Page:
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Jon Peltier

I thought that heat map was terrible, but all the articles citing it said it was awesome.


"I fail to find any consistent patterns in the rows."

What about the 13th of each month being a low birth day? That heatmap view is one of the few ways that draws out that fact. It seems like people may be avoiding giving birth on the 13th out of superstition. There are other ways to pull out this fact, but I thought it jumped out well on the heatmap.

While it isn't noted in the author's post, since the data comes from the CDC, I expect it's for births in the United States. It's a very important fact that should be noted on the chart because of the correlations to US holidays.

Geoff Ellis

Yes, it shows the 13th low as well as the 4/5 July and 23/26 December. Must be the US .... interesting to see if public holidays in other countries show a similar trend. One thing is doesn't show are weekly patterns, which could be achieved by highlighting each Sunday for instance.

"Alternatively, days can be ranked within each month". Rather than this (is a month interval really relevant?), why not remove the smoothed value to see the weekly trends. Another view would be to stack up the weeks on top of each other.

Just goes to show that the key to exploring data is to give the user lots of different views to explore! To do this automatically is not so straightforward, but for instance an FFT would pick out the principal frequencies and views could be suggested based on this.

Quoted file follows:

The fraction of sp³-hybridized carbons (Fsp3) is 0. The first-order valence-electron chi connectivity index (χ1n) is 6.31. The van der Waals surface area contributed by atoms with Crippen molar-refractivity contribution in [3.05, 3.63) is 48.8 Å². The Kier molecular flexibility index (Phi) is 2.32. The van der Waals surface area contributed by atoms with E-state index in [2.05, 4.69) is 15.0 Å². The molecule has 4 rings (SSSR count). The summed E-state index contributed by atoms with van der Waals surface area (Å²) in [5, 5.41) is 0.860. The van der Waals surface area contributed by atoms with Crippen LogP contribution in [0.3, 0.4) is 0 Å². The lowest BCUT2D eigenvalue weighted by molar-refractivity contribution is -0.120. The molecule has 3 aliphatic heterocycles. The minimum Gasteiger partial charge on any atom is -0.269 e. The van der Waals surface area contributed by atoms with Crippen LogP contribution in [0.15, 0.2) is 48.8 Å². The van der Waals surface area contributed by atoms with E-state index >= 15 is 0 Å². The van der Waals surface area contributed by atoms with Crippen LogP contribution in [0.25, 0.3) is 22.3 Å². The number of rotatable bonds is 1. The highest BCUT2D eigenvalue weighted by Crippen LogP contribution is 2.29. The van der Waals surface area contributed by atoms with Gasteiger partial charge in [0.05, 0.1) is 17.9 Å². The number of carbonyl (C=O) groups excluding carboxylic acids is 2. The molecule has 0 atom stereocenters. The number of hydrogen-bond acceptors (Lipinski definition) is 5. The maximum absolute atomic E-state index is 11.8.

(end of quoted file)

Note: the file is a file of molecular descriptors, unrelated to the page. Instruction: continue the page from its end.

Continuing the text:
BTW, I wouldn't consider this as complex data!


If the downward spikes were reliably on one day of the week (as the Thanksgiving one is) I'd suggest fifty two weeks plotted seven times, once for each week day. But the other patterns don't fall on week days, so instead I suggest two plots of fifty two weeks each, one being the median of seven days, and the minimum of those same seven days. The weekly minimum will be e.g. Christmas day whichever week day it's on.

Alternatively, a year starting on the first weekday after 1 March should allow you to line up the seven days without smearing, even in a leap year. That would also solve the problem where 1 January is getting a raw deal by being on the left with no December figures for comparison. But Thanksgiving risks being smeared a little, or doubled at least. Can't be helped.


all good points about the heat map use for this visualization. thanks for this post.

at first glance, i thought the heat map was nice. but then having seen the simple line chart, the heat map does become very one dimensional. it loses out on being able to show the significant dips/spikes, which seems to me to be one of the most important findings here.

@derek thanks for sharing your thoughts on plotting. very informative and helpful. tnx!

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